Tag Archives: LEGO Batman: The Video Game

LEGO Batman Arrives

Santa kindly brought me a copy of LEGO Batman for the Wii at Christmas, thus helping cement the LEGO theme we had going in December.  I think we still have at least one unopened kit at this point.

Back in September, I was going on about my seeming lack of enthusiasm for the game.  I could not bring myself to run out and get it on day one, at least not at the list price of $50.

But now it is here and it seems that the rest of my predictions about the game rang pretty much true.

The game is a lot of fun.  It is at least as much fun as the previous LEGO titles from Traveller’s Tales.

It feels like the game has more content than LEGO Indiana Jones did, though it still falls short off all but the first LEGO Star Wars title, and that was before Travelers Tales discovered the secret sauce that makes their LEGO franchise so addictive.

As I guessed, you take on the role of Batman and Robin and run off to fight the super villains that plague Gotham City who are lead, in three separate acts, by The Riddler, The Penguin, and The Joker.  Once you have defeated the final scene in a given act, you can then go back and play from the point of view of the other side, taking on the super villain role yourself.

Being a LEGO title, you spend a lot of time breaking things, blowing things up, and collecting the little studs that are the unlock currency in the game.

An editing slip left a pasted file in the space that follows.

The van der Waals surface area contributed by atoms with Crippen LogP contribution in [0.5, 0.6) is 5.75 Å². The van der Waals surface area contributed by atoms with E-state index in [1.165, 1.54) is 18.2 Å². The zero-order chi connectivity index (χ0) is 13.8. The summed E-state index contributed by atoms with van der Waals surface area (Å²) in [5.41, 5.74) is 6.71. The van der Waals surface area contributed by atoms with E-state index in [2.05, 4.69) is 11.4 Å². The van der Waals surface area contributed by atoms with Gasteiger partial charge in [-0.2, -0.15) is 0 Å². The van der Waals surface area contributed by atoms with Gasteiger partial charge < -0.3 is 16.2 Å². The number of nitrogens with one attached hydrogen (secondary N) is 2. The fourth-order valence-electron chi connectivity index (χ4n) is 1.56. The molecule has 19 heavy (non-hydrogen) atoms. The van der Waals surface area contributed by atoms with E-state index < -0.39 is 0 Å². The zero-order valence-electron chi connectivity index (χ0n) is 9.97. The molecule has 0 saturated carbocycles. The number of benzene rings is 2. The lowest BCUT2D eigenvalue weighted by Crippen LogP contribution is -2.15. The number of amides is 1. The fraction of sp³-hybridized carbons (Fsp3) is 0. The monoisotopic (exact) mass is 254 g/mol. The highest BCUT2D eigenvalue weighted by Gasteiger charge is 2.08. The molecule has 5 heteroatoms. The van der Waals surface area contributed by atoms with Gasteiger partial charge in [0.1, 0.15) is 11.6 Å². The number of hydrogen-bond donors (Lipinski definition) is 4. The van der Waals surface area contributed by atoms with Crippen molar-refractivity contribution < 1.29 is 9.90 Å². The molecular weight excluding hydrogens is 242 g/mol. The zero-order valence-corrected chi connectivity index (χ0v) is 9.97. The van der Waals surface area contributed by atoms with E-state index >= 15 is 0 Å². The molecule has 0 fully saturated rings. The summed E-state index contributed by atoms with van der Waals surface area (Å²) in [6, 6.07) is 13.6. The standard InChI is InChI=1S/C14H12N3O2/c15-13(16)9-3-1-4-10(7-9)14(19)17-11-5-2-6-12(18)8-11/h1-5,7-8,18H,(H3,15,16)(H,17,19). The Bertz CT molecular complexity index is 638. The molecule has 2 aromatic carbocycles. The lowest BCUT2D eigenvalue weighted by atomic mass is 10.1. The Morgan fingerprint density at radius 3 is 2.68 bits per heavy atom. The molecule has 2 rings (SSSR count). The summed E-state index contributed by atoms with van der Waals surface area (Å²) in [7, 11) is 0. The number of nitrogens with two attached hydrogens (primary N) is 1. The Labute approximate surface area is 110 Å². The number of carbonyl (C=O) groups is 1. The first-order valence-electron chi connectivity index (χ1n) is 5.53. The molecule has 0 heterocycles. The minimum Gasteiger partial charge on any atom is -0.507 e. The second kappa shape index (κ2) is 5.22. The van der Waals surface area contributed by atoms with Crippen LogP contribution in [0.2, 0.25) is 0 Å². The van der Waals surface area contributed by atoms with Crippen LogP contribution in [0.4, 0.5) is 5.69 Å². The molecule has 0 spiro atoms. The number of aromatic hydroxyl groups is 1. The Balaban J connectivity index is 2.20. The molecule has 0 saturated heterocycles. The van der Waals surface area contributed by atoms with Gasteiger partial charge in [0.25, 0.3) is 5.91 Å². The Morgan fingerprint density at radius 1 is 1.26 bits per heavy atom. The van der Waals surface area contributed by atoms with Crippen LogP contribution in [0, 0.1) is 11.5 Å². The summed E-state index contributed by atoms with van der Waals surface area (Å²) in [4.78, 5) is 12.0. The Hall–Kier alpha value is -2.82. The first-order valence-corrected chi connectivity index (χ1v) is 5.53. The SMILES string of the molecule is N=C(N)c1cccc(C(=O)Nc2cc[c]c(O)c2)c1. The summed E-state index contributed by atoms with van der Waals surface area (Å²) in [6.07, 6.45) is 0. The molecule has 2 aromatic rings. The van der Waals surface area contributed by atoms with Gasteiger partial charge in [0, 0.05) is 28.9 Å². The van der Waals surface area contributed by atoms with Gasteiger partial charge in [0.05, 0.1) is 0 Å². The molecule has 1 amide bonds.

The first two characters we bought were Batgirl, which my daughter wanted to play and whom can take over all of the Batman roles, and Nightwing, an alternative Robin who has a better outfit, some hair mousse, and a pair of batons with which to fight.

All in all, a solid game.

The fact that it was not based on story lines I knew well (like Star Wars and Indiana Jones) turned out to be less of a problem than I had anticipated.  But then, what is there to understand when it comes to Batman?  Bad guys get out of hand, Batman, foils their plans, beats them about the head and shoulders, and hands them over to the authorities.

The main drawback is that the game does not really bring anything new to Traveler’s Tales LEGO oeuvre.

Sure, there are neat little things, Batman and Robin both have suits that do special things and there is the who boomerang/batarang thing, but those don’t really change the feel of the game.

And so, in something of a exaggerated reflection of my own views on the game, I practically have to drag my daughter kicking and screaming to get her to play LEGO Batman with me.  She asks if we can play something else, please!  She can even get a bit sulky, sitting there holding the controller while the game starts up.

And then we actually start playing the game and she doesn’t want to stop.

Because it really is a fun game.

But, as things go in the MMO world, it is difficult to judge the game on its own merits, in a vacuum.  LEGO Batman has to live in the shadow of what went before.

LEGO Batman Unleashed

Is the chicken soup fresh?

-Batman

LEGO Batman: The Video Game was on the store shelves yesterday, available for a variety of game systems including the Wii.  Since we have a Wii, that is the version that interests me.

And, as with the past LEGO titles from Traveler’s Tales, I am considering buying it.

However, I am just not as enthusiastic about it in advance as I was for LEGO Star Wars: The Complete Saga or LEGO Indiana Jones: The Original Adventures.

As spot on as Batman is for the LEGO video game franchise, what with the utility belt and the absolute legitimacy of the character punching people in the face repeatedly (How many times did Luke Skywalker ever punch anybody in the movies?  I think Princess Leia hit more people.), I’m not quite there yet for this title.